Raymond Niro, principal of Chicago firm Niro Scavone Haller & Niro, has posted a $10,000.00 reward for the identity of the anonymous patent blogger, “Troll Tracker.” For a discussion of the issues, here’s a link to the ABA Journal article on the subject. Full disclosure – the “Kevin A. Thompson” who posted in the comments is not me.
For the record, while I support anonymous speech, harmful speech cannot be supported. Until the “Troll Tracker” reaches that level, he or she is entitled to keep posting. And, until then, Mr. Niro’s reward is one of the few options he has to determine who the anonymous blogger is. But, when he or she does reach that level of harmful speech, then Mr. Niro may have more legal options to compel the disclosure of the identity. I just hope that the reward doesn’t have an unfortunate consequence – the “Troll Tracker” points out that his site is being hacked, which is itself a crime.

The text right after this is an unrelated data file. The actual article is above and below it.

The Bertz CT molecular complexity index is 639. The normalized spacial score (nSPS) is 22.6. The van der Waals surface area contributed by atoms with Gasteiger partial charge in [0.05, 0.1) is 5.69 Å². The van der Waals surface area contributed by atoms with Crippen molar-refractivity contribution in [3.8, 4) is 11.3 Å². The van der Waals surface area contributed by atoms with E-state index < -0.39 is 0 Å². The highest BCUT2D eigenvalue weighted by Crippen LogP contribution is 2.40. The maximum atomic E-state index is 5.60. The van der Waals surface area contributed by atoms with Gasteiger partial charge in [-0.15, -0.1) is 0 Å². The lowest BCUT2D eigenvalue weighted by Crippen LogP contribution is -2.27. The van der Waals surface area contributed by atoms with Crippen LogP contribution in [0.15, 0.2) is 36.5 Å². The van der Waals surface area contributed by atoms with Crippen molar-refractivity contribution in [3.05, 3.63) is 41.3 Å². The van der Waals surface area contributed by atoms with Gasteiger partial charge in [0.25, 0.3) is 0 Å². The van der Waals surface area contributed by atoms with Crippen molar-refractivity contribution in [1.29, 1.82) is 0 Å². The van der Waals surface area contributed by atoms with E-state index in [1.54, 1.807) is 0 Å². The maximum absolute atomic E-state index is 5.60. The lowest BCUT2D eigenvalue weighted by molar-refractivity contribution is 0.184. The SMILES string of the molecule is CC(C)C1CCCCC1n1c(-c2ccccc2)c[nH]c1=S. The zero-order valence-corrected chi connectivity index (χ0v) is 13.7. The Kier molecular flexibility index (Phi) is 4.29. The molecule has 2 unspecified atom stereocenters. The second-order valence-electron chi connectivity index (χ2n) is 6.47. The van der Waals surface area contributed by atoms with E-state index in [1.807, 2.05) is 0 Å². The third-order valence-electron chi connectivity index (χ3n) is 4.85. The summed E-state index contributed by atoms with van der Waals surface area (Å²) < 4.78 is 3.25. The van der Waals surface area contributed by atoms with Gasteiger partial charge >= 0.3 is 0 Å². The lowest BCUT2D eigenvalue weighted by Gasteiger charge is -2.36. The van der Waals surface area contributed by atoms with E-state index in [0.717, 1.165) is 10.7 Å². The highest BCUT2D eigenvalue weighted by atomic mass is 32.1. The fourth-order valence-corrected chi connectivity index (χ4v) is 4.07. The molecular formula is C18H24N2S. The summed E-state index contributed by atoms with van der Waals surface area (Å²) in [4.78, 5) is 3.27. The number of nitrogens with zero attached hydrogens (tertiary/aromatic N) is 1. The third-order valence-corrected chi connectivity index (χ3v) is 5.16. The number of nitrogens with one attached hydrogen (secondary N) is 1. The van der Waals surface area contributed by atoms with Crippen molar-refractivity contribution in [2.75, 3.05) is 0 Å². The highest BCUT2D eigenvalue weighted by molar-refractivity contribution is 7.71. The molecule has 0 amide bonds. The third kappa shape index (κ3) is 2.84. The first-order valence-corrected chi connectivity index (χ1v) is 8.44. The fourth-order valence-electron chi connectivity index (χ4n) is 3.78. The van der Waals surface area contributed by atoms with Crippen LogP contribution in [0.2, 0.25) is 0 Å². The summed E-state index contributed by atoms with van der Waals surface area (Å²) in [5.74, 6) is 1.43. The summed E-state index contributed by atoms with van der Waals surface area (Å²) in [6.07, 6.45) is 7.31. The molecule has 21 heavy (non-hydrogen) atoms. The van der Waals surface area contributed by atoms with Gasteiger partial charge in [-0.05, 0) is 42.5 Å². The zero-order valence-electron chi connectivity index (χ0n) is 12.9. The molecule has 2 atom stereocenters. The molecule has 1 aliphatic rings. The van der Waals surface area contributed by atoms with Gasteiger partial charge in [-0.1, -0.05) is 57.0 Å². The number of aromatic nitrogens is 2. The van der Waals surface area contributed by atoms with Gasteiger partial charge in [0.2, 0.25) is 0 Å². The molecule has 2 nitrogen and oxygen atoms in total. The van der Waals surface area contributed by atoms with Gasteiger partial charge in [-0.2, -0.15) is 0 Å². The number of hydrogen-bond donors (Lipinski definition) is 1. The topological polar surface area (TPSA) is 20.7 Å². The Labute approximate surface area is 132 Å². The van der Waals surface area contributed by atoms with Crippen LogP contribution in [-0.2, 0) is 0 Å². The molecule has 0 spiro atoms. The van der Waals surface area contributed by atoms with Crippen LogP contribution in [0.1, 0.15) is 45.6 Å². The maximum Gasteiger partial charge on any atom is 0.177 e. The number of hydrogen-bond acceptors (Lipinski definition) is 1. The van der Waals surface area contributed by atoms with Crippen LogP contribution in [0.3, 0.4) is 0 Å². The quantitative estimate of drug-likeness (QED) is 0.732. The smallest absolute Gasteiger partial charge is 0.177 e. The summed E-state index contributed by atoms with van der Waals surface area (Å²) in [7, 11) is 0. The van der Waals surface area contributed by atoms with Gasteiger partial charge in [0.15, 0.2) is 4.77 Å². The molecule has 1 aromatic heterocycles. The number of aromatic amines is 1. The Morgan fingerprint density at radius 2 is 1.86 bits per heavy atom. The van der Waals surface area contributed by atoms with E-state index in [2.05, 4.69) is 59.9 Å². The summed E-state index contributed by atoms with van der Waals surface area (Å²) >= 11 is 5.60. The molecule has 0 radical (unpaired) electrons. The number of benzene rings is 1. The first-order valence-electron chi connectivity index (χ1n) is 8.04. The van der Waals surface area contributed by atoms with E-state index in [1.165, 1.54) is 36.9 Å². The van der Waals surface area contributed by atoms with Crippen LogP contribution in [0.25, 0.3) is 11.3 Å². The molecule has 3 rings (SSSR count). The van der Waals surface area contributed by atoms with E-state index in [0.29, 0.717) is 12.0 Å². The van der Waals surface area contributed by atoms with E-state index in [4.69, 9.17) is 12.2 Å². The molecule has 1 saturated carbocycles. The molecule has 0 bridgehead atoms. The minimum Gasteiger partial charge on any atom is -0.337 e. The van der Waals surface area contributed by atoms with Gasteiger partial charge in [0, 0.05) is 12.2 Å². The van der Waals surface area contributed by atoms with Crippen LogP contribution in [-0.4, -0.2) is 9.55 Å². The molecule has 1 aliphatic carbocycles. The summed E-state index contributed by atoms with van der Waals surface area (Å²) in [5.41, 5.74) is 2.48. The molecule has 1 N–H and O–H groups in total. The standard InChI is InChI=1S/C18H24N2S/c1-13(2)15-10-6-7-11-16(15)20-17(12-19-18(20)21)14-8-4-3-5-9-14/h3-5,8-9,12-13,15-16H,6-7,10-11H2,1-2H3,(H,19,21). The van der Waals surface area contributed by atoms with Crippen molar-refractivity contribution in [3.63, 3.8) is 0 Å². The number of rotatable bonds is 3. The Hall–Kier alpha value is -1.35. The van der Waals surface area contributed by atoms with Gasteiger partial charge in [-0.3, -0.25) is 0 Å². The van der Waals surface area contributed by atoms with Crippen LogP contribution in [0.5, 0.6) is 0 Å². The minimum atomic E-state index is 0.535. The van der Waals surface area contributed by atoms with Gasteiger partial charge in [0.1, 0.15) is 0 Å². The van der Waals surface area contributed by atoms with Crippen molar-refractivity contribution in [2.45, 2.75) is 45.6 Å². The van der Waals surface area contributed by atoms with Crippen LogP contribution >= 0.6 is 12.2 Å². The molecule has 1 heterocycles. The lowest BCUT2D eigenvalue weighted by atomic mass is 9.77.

That comment from another “Kevin A. Thompson” is what made me want to write about this topic – I thought long and hard about how I was going to prove it wasn’t me. That’s the nature of identity on the internet – it’s hard to prove one way or the other. Essentially, we’re all judged by what we post or link or otherwise comment upon. While there can be an appeal to the ABA Journal’s records for some indicia of who made the post, there’s no link to wherever the poster claims as his own site. It’s just a name, posted online, in comments on a freely available site. And, it’s not me. For the record.